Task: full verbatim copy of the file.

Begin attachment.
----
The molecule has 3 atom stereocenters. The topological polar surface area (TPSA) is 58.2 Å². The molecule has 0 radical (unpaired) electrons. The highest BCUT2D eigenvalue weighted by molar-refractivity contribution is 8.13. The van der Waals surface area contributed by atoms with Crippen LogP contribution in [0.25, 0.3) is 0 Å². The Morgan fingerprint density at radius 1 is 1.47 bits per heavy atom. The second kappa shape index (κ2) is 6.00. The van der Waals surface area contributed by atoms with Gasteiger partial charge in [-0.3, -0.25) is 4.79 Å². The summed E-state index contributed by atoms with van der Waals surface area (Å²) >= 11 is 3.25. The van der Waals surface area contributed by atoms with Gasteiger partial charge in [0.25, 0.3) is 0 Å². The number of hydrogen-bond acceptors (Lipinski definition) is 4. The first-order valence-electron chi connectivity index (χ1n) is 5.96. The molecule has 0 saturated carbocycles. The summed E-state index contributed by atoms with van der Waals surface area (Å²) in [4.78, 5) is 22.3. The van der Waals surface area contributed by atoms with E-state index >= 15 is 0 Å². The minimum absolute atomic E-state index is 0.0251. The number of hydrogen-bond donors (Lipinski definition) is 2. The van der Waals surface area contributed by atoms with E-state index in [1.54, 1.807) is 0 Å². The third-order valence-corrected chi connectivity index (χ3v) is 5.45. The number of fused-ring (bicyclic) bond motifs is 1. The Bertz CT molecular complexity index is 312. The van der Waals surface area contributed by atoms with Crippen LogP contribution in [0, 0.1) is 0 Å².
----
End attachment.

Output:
The molecule has 3 atom stereocenters. The topological polar surface area (TPSA) is 58.2 Å². The molecule has 0 radical (unpaired) electrons. The highest BCUT2D eigenvalue weighted by molar-refractivity contribution is 8.13. The van der Waals surface area contributed by atoms with Crippen LogP contribution in [0.25, 0.3) is 0 Å². The Morgan fingerprint density at radius 1 is 1.47 bits per heavy atom. The second kappa shape index (κ2) is 6.00. The van der Waals surface area contributed by atoms with Gasteiger partial charge in [-0.3, -0.25) is 4.79 Å². The summed E-state index contributed by atoms with van der Waals surface area (Å²) >= 11 is 3.25. The van der Waals surface area contributed by atoms with Gasteiger partial charge in [0.25, 0.3) is 0 Å². The number of hydrogen-bond acceptors (Lipinski definition) is 4. The first-order valence-electron chi connectivity index (χ1n) is 5.96. The molecule has 0 saturated carbocycles. The summed E-state index contributed by atoms with van der Waals surface area (Å²) in [4.78, 5) is 22.3. The van der Waals surface area contributed by atoms with E-state index >= 15 is 0 Å². The minimum absolute atomic E-state index is 0.0251. The number of hydrogen-bond donors (Lipinski definition) is 2. The van der Waals surface area contributed by atoms with E-state index in [1.54, 1.807) is 0 Å². The third-order valence-corrected chi connectivity index (χ3v) is 5.45. The number of fused-ring (bicyclic) bond motifs is 1. The Bertz CT molecular complexity index is 312. The van der Waals surface area contributed by atoms with Crippen LogP contribution in [0, 0.1) is 0 Å².